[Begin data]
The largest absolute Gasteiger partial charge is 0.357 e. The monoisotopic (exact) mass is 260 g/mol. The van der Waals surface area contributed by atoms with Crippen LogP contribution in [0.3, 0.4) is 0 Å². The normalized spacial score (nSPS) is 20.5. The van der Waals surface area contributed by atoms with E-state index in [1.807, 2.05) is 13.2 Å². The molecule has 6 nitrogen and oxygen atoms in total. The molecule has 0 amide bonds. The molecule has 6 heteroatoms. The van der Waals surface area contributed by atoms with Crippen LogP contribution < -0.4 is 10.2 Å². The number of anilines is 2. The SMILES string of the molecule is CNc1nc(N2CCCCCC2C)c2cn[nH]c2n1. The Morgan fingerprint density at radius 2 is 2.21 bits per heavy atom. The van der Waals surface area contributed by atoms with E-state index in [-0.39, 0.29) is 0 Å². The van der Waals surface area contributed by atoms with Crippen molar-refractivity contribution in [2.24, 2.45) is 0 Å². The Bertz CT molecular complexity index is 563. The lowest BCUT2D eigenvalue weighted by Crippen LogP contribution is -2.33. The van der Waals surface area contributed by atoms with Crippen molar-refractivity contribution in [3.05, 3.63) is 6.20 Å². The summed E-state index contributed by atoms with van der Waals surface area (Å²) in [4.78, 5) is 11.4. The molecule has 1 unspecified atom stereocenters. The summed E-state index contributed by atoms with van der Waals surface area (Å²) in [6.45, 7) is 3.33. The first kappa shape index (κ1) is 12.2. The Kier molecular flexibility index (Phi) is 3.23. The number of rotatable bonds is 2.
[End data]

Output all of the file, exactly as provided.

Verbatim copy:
The largest absolute Gasteiger partial charge is 0.357 e. The monoisotopic (exact) mass is 260 g/mol. The van der Waals surface area contributed by atoms with Crippen LogP contribution in [0.3, 0.4) is 0 Å². The normalized spacial score (nSPS) is 20.5. The van der Waals surface area contributed by atoms with E-state index in [1.807, 2.05) is 13.2 Å². The molecule has 6 nitrogen and oxygen atoms in total. The molecule has 0 amide bonds. The molecule has 6 heteroatoms. The van der Waals surface area contributed by atoms with Crippen LogP contribution < -0.4 is 10.2 Å². The number of anilines is 2. The SMILES string of the molecule is CNc1nc(N2CCCCCC2C)c2cn[nH]c2n1. The Morgan fingerprint density at radius 2 is 2.21 bits per heavy atom. The van der Waals surface area contributed by atoms with E-state index in [-0.39, 0.29) is 0 Å². The van der Waals surface area contributed by atoms with Crippen molar-refractivity contribution in [2.24, 2.45) is 0 Å². The Bertz CT molecular complexity index is 563. The lowest BCUT2D eigenvalue weighted by Crippen LogP contribution is -2.33. The van der Waals surface area contributed by atoms with Crippen molar-refractivity contribution in [3.05, 3.63) is 6.20 Å². The summed E-state index contributed by atoms with van der Waals surface area (Å²) in [4.78, 5) is 11.4. The molecule has 1 unspecified atom stereocenters. The summed E-state index contributed by atoms with van der Waals surface area (Å²) in [6.45, 7) is 3.33. The first kappa shape index (κ1) is 12.2. The Kier molecular flexibility index (Phi) is 3.23. The number of rotatable bonds is 2.